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Scientific characters

My last post introduced the idea of telling stories within a scientific talk -- using techniques such as plot, character development, climax, and resolution to make science (and scientists!) come alive.

Today I want to highlight a recent example of a terrific scientist who also tells a great story. A few months ago I attended a talk by Dr. Douglas Green from St. Jude Children's Research Hospital. Doug studies the intricacies of cell death signaling, which can be a bit of a dry subject even to the aficionado. This was a lunchtime seminar full of cancer researchers, short, serious researchers prepared to dive in to the topic. And then Doug told us a story, complete with characters, conflict, and (perhaps) resolution.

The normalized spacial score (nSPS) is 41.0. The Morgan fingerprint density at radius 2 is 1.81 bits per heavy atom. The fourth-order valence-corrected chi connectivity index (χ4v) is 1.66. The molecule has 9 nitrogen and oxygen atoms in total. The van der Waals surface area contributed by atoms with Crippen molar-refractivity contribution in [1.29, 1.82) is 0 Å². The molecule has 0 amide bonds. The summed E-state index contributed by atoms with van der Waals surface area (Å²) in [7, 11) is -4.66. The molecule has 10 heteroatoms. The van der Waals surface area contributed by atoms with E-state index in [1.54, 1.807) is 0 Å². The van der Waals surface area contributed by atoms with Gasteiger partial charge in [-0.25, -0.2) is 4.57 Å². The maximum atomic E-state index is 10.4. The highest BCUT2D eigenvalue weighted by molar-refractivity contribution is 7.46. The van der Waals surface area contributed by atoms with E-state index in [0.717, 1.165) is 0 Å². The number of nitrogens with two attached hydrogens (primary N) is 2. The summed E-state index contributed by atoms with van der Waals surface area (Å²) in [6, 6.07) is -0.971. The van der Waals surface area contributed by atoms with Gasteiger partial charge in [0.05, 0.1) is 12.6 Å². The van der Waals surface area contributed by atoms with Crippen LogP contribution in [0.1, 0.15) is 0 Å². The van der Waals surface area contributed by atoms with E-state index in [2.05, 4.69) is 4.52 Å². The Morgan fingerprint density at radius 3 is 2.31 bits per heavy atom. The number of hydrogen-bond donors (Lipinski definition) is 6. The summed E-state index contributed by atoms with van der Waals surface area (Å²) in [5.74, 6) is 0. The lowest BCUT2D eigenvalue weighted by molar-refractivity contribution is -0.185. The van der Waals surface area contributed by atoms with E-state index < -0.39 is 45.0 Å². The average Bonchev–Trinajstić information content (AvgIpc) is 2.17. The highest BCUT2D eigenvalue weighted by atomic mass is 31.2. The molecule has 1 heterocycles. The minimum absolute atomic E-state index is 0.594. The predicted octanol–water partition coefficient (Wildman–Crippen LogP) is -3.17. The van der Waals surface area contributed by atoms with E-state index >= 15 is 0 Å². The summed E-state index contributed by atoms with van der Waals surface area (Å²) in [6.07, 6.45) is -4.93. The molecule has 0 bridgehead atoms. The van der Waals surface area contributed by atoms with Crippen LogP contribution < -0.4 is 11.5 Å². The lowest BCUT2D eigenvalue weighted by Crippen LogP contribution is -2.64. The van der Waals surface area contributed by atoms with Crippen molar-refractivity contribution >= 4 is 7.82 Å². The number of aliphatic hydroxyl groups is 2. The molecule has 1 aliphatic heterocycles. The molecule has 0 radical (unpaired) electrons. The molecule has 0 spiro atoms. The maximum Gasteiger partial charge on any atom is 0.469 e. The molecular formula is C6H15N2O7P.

This was no bedtime story, though. Embedded within the story was some serious science, as two groups of researchers presented different models for how specific cell death signaling molecules interact to promote cell death or survival. Doug described the tension at meetings as each group presented evidence for their model and tried to discredit the other side. After hearing about the conflict I was eager for a resolution -- which group was right? He then led us through data from his lab that, depending on the circumstances, partially supported each model, and told of the triumph as each research group in the conflict gloated and sulked in turn. 

At the end of the hour I had a deeper understanding of cell death signaling without the usual post-talk sleepiness I often feel. Instead, I was energized, having learned a lot and been entertained at the same time. Even in a room full of scientists, it's best to tell a story. Have you heard great examples of scientists that use storytelling elements? Share your story with us!

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